1. The CDC. I know the CDC has an obligation to follow the science and make recommendations based on data. Even so, rolling out a recommendation that everyone should wear two masks just makes me want to smack someone over there. The previous administration dropped the ball in failing to convince a sizable portion of the people that they needed to wear one mask… and that’s not even counting the ones who technically have a mast on but can’t manage to wear it covering both their nose and mouth simultaneously. Maybe I’m reading the room wrong, but it seems to me that we might be better served to use the PR campaign to convince the rest of the people to wear just one mask before we spend a lot of time and effort hectoring everyone to double up.
2. Snow. We seem to be in a cycle where every third day it drops a few inches of snow on us. It’s rarely enough to shutter or delay anything, but it’s certainly enough to be obnoxious and need clearing off the driveway and sidewalks lest the freeze-thaw cycle leave me with sheet ice on every side for the next month. I like winter well enough, but if it’s going to snow, it should come in increments measured in feet and not inches.
3. A poll released this week showed that 33% of Republicans would join a new political party if it were formed by Donald Trump. Another 37% said they’d consider joining such a new party. As a long time conservative and someone who has been a registered Republican for most of his adult life, I welcome and encourage their departure from the party of Lincoln, Eisenhower, and Reagan just as quickly as their little legs can carry them. If you can unabashedly continue to support a former president who used his last days in office to call his supports to insurrection against our Constitution and laws, I’m not sure you’re really tracking with the historical principles of Republican Party. I’d rather see the GOP go down in defeat in every election for a generation than throw my lot in with seditionists and wanna be tough guys.
1. Spring mix. Look, a hungry tortoise needs to eat. I’m slowly working on getting George to accept pelletized dry food as a supplement, but it’s a hard sell for a boy who was raised from day one eating fresh leafy greens. Fortunately, there hasn’t been a shortage of spring mix, kale, or collared greens, but I still have to schlep out to get them… and that happens just about every 4th or 5th day, because fresh greens get slimy in a hurry. I’m a past master at drying off and storing spring mix in layers of paper towels, but what I really need is for that stuff to just last for another day or two before turning to slime so I can knock down the mandatory trips out of the house from two each week to one.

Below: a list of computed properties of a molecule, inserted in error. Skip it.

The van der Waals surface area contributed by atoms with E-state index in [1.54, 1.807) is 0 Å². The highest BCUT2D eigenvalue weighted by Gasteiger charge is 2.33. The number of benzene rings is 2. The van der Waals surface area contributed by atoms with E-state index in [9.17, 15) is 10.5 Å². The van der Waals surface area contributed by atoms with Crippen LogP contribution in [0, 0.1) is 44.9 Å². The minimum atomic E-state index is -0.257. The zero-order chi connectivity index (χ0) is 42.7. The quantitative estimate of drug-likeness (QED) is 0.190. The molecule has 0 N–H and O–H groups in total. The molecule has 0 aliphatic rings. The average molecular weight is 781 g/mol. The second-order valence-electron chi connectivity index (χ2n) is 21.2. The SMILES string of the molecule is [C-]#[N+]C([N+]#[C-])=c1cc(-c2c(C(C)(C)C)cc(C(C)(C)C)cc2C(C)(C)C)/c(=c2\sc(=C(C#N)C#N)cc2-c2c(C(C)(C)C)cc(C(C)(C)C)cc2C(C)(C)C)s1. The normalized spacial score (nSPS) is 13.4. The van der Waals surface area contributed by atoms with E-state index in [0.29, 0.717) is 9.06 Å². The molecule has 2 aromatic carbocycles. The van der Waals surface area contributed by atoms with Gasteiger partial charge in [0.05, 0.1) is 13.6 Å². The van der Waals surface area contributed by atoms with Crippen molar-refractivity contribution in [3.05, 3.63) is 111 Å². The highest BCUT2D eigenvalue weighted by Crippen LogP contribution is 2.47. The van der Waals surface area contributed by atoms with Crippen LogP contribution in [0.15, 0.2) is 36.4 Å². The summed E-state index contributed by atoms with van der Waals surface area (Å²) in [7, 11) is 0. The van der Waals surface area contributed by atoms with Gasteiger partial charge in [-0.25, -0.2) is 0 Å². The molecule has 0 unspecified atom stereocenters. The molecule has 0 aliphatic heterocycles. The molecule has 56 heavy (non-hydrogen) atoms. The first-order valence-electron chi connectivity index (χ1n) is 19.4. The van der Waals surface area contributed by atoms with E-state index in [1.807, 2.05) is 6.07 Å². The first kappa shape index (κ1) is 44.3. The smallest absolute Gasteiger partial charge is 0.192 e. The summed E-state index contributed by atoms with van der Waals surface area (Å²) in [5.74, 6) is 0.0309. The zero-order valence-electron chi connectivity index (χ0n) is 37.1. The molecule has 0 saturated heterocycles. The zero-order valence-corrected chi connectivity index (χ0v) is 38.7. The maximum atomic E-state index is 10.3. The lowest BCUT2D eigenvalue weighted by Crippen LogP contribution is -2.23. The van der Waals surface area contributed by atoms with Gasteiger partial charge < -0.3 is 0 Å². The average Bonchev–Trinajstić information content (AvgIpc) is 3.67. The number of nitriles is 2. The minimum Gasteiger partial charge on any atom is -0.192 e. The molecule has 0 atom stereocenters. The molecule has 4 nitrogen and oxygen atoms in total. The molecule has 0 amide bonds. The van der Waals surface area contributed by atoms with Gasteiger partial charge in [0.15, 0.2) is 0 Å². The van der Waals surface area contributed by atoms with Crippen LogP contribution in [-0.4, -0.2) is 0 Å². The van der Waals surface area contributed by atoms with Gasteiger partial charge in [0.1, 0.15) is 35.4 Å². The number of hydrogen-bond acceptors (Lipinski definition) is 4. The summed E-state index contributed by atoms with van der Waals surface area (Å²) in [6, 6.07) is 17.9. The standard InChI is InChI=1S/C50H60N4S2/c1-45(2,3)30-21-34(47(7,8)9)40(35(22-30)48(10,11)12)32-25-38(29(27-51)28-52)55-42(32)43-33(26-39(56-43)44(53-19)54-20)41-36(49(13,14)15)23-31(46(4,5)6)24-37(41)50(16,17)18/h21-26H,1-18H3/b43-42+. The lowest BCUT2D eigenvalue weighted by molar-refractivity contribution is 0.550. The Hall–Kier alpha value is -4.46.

2. Masks. Reports are that the CDC is considering recommending everyone where a mask when they leave home, which is exactly counter to the recommendation that the general public didn’t need masks that they’ve been pushing for weeks. Adjusting to new information is fine, it’s how science is supposed to work. Except it can’t work that way right now. The CDC suddenly recommending that everyone should wear a mask when there aren’t enough of them in the supply chain to satisfy the demand just of the medical community is irresponsible. Sending 300+ million people out to panic buy masks will make them even harder to acquire. Even if it is the best medical advice, in the current environment it doesn’t make sense.
3. Essential. A former boss of mine could always be counted on to remind you that “words have meaning” whenever you wrote something that wasn’t exactly the way he would have put it. The thing is, you see, he wasn’t wrong. Words absolutely have meaning. We use them to convey information. The word that seems to be creating the most struggle this week is “essential.” Sure, everyone wants to feel like they’re important. They like to believe that they’re the cog without which the great machinery of state can’t run. There are jobs that can’t be deferred for a month, a week, an hour, or a minute. There are jobs that need doing right fucking now. Despite what people or bosses think, most of us don’t really make the cut.
We were told ebola wouldn’t come to the United States, but it did. We were told its spread was easy to prevent, but as it turns out trained medical personnel are the ones who seem to end up getting it. The whole issue is a grand demonstration of one of the major problems with politicians. In their pursuit of 50.00001% of the votes, they speak in generalities too often tailored to what the best research tells them people want to hear. Even where people want a world of black and while, I find the shades of gray are far closer to the universal constant.
So far in America we have two cases of Ebola being transmitted, It’s hardly a national epidemic. It’s frightening mostly because until a few weeks ago Ebola was far away nightmare that happened “over there.” Now it’s a real thing. It’s in at least one of our cities and apparently on our planes.
This isn’t a call to ban international travel or to mandate we all take our temperature before leaving the house for the day. It is, however, a statement of opinion that the country needs more than a press conference and repeated assurance that our standards of care and facilities can handle anything. That the two most recent victims are healthcare workers themselves gives lie to the notion that we are in any way prepared for something even a town or two over from “the worst.”
Far more people died in America today driving themselves to work than contracted Ebola, so I want to keep that in perspective. Even knowing that’s a fact, it would be nice to see more than a lick and a promise from the smart people who are in charge of keeping this shit from happening.